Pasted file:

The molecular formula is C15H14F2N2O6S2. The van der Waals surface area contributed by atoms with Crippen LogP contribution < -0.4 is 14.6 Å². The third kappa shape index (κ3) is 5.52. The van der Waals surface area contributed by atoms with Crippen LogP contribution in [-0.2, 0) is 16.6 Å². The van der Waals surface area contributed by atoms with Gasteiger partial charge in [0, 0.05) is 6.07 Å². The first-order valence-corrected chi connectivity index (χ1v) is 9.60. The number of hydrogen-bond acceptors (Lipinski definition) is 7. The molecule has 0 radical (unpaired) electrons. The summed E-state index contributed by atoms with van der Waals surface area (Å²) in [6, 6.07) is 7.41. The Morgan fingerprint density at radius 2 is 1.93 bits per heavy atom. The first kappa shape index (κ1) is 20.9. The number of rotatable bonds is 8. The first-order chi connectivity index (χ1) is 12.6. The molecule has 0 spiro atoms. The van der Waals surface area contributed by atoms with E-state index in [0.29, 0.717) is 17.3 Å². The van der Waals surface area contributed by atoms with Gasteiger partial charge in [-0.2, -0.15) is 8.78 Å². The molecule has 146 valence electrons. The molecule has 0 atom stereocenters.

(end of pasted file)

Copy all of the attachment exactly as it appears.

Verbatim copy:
The molecular formula is C15H14F2N2O6S2. The van der Waals surface area contributed by atoms with Crippen LogP contribution < -0.4 is 14.6 Å². The third kappa shape index (κ3) is 5.52. The van der Waals surface area contributed by atoms with Crippen LogP contribution in [-0.2, 0) is 16.6 Å². The van der Waals surface area contributed by atoms with Gasteiger partial charge in [0, 0.05) is 6.07 Å². The first-order valence-corrected chi connectivity index (χ1v) is 9.60. The number of hydrogen-bond acceptors (Lipinski definition) is 7. The molecule has 0 radical (unpaired) electrons. The summed E-state index contributed by atoms with van der Waals surface area (Å²) in [6, 6.07) is 7.41. The Morgan fingerprint density at radius 2 is 1.93 bits per heavy atom. The first kappa shape index (κ1) is 20.9. The number of rotatable bonds is 8. The first-order chi connectivity index (χ1) is 12.6. The molecule has 0 spiro atoms. The van der Waals surface area contributed by atoms with E-state index in [0.29, 0.717) is 17.3 Å². The van der Waals surface area contributed by atoms with Gasteiger partial charge in [-0.2, -0.15) is 8.78 Å². The molecule has 146 valence electrons. The molecule has 0 atom stereocenters.